Here is an interesting item on the potential pitfalls of outsourcing. Although it refers to the information technology systems (most people think of this as ‘the computers’) it could easily be applied to all other areas where outsourcing is being looked at as option. I found the statement about contract negotiation particularly noteworthy, as this is where every level of government, not just small local authorities, seem to be found lacking to say the least – put crudely, they all too often seem to get stitched up by the private sector!
“Outsourcing is good and delivers economies of scale however the process is a major commitment and a path filled with risks, according to a latest briefing from Scotim Insight.
The “Costs of Outsourcing – uncovering the real risks” presents a detailed analysis of the outsourcing process and the risks it brings to local authorities.
According to the document, the risks begin at the tender stage. The supplier is well versed in contract negotiations on outsourcing while a smaller local authority is rarely going to be in that position. So, the briefing suggests that councils seek professional advice around framing and negotiating a contract.
It also urges councils not to put all their eggs in one basket. Rather than transferring all ICT operations as a bundle to one supplier, it is best to break them into components and go to market individually.
often as a result of outsourcing, in house talen is lost which leaves the organisation unempowered against a well versed supplier. It is equivalent to the naïve householder faced with a plumber who takes a sharp intake of breath, asks ‘Who did this?’ and then presents a large bill. In these circumstances, urgent jobs may be done only at an excessive margin, as the supplier seeks to recoup profits lost through the typically hard-fought and costly competitive tender process.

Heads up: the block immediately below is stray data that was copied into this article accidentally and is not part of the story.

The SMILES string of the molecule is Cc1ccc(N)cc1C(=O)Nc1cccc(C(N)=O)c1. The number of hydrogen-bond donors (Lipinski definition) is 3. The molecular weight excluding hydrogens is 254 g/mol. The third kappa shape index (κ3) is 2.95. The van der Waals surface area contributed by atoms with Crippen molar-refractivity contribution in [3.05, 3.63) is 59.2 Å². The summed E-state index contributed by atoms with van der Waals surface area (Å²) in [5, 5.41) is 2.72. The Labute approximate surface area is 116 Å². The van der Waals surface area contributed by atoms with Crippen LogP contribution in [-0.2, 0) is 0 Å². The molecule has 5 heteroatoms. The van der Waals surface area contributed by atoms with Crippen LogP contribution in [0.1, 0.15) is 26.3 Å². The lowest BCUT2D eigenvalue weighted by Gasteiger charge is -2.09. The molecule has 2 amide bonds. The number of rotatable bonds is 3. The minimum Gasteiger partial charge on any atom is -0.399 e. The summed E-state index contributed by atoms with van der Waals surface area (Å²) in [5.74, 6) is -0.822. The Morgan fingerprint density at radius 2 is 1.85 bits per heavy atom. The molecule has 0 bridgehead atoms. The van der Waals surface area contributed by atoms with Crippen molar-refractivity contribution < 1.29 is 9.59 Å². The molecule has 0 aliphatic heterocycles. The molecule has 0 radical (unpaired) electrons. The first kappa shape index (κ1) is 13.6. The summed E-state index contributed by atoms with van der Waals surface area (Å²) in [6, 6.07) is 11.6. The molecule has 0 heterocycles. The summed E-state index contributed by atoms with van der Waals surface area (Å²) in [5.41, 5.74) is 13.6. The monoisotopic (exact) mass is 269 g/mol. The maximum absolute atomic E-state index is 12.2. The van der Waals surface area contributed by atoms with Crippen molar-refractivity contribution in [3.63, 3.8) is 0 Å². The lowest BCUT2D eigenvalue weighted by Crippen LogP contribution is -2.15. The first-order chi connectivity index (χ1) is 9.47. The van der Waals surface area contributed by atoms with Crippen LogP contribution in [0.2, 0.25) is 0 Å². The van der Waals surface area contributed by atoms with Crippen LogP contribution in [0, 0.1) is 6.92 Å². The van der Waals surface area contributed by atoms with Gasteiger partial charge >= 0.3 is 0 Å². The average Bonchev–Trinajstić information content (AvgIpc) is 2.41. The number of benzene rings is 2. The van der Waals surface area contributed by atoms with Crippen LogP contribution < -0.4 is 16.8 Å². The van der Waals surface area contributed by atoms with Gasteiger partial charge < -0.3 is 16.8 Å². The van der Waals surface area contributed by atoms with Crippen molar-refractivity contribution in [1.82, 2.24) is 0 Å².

Socitm Insight suggests that identifying the potential savings to be expected from an outsourcing deal by benchmarking in advance the cost and satisfaction with the existing service against the best performing ICT services and writing the difference into the specification could be a good starting point.
‘Outsourcing should not be considered an inevitable response to austerity’ says Martin Greenwood, author of Cost of outsourcing. ‘Even smaller organisations that need to gain economies of scale, and struggle to keep up to date with technological development, should consider collaboration and sharing with other local public services as a genuine alternative. If they do take the plunge into outsourcing, they should make sure they are aware of the pitfalls and know how to avoid them.’ ”
Source: eGov monitor – A Policy Dialogue Platform
Published Wednesday, 4 May, 2011 – 10:02
It’s a good point. Another problem with outsourcing is around innovating and efficiency savings.
After a service is outsourced, the only people who will benefit from improved efficiency are the outsourcers! So a service could be costing an authority a lot more than it actually costs to deliver.
The reverse is also true, in that I have heard of several examples of local authorities unable to outsource a service because they had already ironed out the low hanging inefficiency fruit. No margains for the outsourcers, so they weren’t interested!